Friday, September 28, 2012

Dispatch From The Field: Joe's Love Affair With Julia Child Rages On

Julia Child entered the lives of millions of Americans with her bestselling cookbook, Mastering the Art of French Cooking; her popular and long-running cooking show, The French Chef; and her beloved memoir, My Life in France. In this intimate and revealing biography, based on exclusive interviews and scores of private letters and diaries, Noel Riley Fitch leads us through her incredible life.

We travel with Julia from her exuberant youth in California to her raucous days at Smith College; from her volunteer service with the OSS during World War II to the day she met Paul Child, the man with whom she would enjoy a fifty year marriage. We’re with her when she takes her first culinary course at 37 and discovers her true calling; when she begins work on her landmark cookbook and suffers the rejections of most publishers in New York. And when finally her vision strikes a chord with a generation of Americans tired of bland cuisine, we’re there to share in the making of a legend.

Julia Child became a household name by resisting fads and narrow conventions, by being the quintessential teacher and an inspiration to modern women, and by doing it all with her trademark humor and aplomb. Appetite for Life is her truly remarkable story.

Joe says:
"One hundred years and one month ago now, Julia McWilliams was born in Pasadena, California. Her grandparents had headed west in the 1840's and that pioneering, adventurous spirit was most definitely passed down to Julia. She would live in India, China, France, Germany and Norway, as well as both coasts of the United States.

Her pioneering spirit affected more than just where she lived. It propelled her to tackle American attitudes on food, to essentially change the way we cook, eat, and think about food. When she became a celebrity based on her cookbooks and cooking programs on PBS, she became the pioneer behind what is now a multi-billion dollar food entertainment industry.

 Appetite for Life, originally published in 1997 and now updated with the information released after Julia Child's death, is the most thorough biography I have read about the First Lady of Food. Noel Riley Fitch was granted full access of letters and diaries by Julia Child herself, and with that information really brings to life Julia's early days in Pasadena, at Smith College, and while working for the OSS (the precursor to the CIA) during WWII. It was during this time that she met the man who would become the great love of her life, and together they formed what I think is one of the most loving partnerships ever.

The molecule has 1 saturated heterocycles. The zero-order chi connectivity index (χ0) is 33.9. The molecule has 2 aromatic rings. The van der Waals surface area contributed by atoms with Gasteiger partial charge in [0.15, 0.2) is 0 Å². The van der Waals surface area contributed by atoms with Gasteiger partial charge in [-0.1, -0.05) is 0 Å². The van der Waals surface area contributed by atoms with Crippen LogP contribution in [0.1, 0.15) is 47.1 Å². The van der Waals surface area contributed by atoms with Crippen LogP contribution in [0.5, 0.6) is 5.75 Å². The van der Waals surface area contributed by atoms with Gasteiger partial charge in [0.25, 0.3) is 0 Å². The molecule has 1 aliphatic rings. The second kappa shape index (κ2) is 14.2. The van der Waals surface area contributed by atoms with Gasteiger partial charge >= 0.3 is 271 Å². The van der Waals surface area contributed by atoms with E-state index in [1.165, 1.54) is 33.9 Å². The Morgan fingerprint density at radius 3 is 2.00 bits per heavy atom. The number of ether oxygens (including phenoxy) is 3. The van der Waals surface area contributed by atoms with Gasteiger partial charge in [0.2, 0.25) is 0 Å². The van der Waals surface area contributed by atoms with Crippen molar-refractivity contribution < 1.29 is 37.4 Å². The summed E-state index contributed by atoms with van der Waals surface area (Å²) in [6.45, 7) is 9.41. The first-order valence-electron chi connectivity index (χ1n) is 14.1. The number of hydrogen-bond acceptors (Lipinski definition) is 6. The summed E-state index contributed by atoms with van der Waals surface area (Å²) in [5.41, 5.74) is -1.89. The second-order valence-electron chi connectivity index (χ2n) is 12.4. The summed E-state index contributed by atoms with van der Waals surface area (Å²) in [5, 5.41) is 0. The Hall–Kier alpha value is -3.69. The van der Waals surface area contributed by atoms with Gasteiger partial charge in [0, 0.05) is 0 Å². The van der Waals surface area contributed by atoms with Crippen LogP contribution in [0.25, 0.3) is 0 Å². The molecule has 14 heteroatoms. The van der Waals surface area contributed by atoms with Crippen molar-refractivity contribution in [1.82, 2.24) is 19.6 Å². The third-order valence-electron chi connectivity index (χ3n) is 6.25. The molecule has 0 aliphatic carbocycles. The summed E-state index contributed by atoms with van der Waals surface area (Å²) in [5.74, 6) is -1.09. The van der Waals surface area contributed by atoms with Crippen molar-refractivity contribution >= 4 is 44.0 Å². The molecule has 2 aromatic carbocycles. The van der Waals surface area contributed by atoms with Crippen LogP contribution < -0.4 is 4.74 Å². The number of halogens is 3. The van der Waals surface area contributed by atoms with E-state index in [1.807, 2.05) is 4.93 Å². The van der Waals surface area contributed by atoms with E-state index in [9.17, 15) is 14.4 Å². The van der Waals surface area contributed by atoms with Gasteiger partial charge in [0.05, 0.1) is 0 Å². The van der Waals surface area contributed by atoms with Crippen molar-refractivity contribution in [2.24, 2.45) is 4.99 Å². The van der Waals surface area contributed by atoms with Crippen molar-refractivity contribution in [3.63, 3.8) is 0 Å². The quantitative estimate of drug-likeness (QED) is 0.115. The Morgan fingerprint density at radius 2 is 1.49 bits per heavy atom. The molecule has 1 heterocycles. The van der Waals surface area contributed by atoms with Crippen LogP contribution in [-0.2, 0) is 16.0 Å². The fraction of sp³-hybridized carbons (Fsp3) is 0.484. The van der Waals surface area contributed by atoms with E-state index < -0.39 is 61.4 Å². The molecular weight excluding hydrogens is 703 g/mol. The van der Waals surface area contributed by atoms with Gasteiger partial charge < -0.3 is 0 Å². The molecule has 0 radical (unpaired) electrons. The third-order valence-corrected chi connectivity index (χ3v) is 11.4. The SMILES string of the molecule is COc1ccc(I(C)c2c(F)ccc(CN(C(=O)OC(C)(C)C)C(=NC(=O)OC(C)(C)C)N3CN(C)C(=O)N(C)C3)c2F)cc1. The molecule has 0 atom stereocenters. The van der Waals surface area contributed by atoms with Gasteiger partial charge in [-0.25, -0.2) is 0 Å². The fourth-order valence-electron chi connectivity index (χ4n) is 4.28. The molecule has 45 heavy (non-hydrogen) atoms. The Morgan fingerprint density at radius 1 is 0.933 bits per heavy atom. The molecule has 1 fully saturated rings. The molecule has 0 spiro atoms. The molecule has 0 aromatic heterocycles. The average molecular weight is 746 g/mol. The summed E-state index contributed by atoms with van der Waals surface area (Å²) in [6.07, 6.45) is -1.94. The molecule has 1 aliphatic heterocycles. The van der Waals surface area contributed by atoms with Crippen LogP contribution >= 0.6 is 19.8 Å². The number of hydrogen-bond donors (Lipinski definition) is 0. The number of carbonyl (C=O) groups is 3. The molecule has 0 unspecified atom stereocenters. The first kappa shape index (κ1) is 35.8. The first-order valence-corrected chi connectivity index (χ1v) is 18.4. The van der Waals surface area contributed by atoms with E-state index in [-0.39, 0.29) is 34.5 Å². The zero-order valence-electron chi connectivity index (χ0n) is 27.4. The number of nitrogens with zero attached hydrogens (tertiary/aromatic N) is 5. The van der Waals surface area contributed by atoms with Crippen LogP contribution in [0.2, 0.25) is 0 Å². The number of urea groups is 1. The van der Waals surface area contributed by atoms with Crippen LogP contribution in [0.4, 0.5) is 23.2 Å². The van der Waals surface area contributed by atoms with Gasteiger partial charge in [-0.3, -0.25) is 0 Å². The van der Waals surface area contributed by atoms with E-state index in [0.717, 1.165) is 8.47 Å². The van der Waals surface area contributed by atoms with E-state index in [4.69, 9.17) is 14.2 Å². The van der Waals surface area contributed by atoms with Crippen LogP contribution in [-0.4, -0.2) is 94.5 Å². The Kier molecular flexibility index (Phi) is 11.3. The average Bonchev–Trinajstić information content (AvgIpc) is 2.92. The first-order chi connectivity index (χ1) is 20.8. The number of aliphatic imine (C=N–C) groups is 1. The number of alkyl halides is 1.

Her devotion to Paul Child took her to Paris, where she began her culinary education. His devotion to her helped sustain and energize her throughout the rest of their lives. And though I've read (& loved!) other biographies on Julia Child, I don't think I've read one as thorough. Not only the part we're so familiar with (either from watching her on television like I did, or other books or movies), but the nitty-gritty of her life as she wrote the books and recorded the shows. Her life before and after Paul. Her youth and college days. 

Riley Fitch shows such detail in Julia's young life. It was from this foundation (wealthy & healthy stock) that Julia Child really blossomed as an adult. Julia never forgot her wealthy upbringing, but didn't dwell on it either, except to rebel against it. She knew she was lucky to be able to travel and never forgot that not everyone can live the way she did. 

Although Riley Fitch's affection for Julia Child shines in the book, the writing never devolves into mere hero worship. If Julia is to be admired, it is on her own terms, and the writing lets Mrs. Child speak for herself, with her wit, charm, decidedly anti-Republican liberalism, and most of all: her famous and natural humor. I have long admired Julia Child, and thought I knew her well. But by reading Appetite For Life, I feel like I really know her. And thanks to Noel Riley Fitch, love Julia Child all the more.

Julia Child has been done a deep service by this book. I would say this book belongs on your cookbook shelves, right next to your well-worn & stained copy of Mastering the Art of French Cooking. If I could compare this book to one of Julia Child's recipes, I would say this is her Bouillabaisse: from such humbleness, the divine is present, thanks to a little saffron, a lot of laughter,  and a bubbling froth of utter joy in life. Bon Appetit!"

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